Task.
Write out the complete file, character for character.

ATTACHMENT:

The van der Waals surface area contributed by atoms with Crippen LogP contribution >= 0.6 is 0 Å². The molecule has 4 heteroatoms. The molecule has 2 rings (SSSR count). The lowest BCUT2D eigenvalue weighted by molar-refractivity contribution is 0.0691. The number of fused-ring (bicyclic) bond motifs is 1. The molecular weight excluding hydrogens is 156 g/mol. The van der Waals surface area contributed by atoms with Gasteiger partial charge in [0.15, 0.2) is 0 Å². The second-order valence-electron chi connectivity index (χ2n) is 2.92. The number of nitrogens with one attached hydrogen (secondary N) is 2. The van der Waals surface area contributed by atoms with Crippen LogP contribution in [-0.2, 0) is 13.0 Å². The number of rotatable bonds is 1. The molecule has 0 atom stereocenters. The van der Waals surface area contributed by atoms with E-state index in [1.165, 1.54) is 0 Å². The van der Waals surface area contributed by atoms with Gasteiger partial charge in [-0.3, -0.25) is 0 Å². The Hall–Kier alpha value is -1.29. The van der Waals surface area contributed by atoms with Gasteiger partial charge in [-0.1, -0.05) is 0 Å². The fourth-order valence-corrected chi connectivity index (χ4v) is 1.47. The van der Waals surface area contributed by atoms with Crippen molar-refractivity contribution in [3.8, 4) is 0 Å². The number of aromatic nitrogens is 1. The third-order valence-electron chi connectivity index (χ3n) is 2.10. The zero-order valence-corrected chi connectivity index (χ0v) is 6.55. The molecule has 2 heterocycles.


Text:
The van der Waals surface area contributed by atoms with Crippen LogP contribution >= 0.6 is 0 Å². The molecule has 4 heteroatoms. The molecule has 2 rings (SSSR count). The lowest BCUT2D eigenvalue weighted by molar-refractivity contribution is 0.0691. The number of fused-ring (bicyclic) bond motifs is 1. The molecular weight excluding hydrogens is 156 g/mol. The van der Waals surface area contributed by atoms with Gasteiger partial charge in [0.15, 0.2) is 0 Å². The second-order valence-electron chi connectivity index (χ2n) is 2.92. The number of nitrogens with one attached hydrogen (secondary N) is 2. The van der Waals surface area contributed by atoms with Crippen LogP contribution in [-0.2, 0) is 13.0 Å². The number of rotatable bonds is 1. The molecule has 0 atom stereocenters. The van der Waals surface area contributed by atoms with E-state index in [1.165, 1.54) is 0 Å². The van der Waals surface area contributed by atoms with Gasteiger partial charge in [-0.3, -0.25) is 0 Å². The Hall–Kier alpha value is -1.29. The van der Waals surface area contributed by atoms with Gasteiger partial charge in [-0.1, -0.05) is 0 Å². The fourth-order valence-corrected chi connectivity index (χ4v) is 1.47. The van der Waals surface area contributed by atoms with Crippen molar-refractivity contribution in [3.8, 4) is 0 Å². The number of aromatic nitrogens is 1. The third-order valence-electron chi connectivity index (χ3n) is 2.10. The zero-order valence-corrected chi connectivity index (χ0v) is 6.55. The molecule has 2 heterocycles.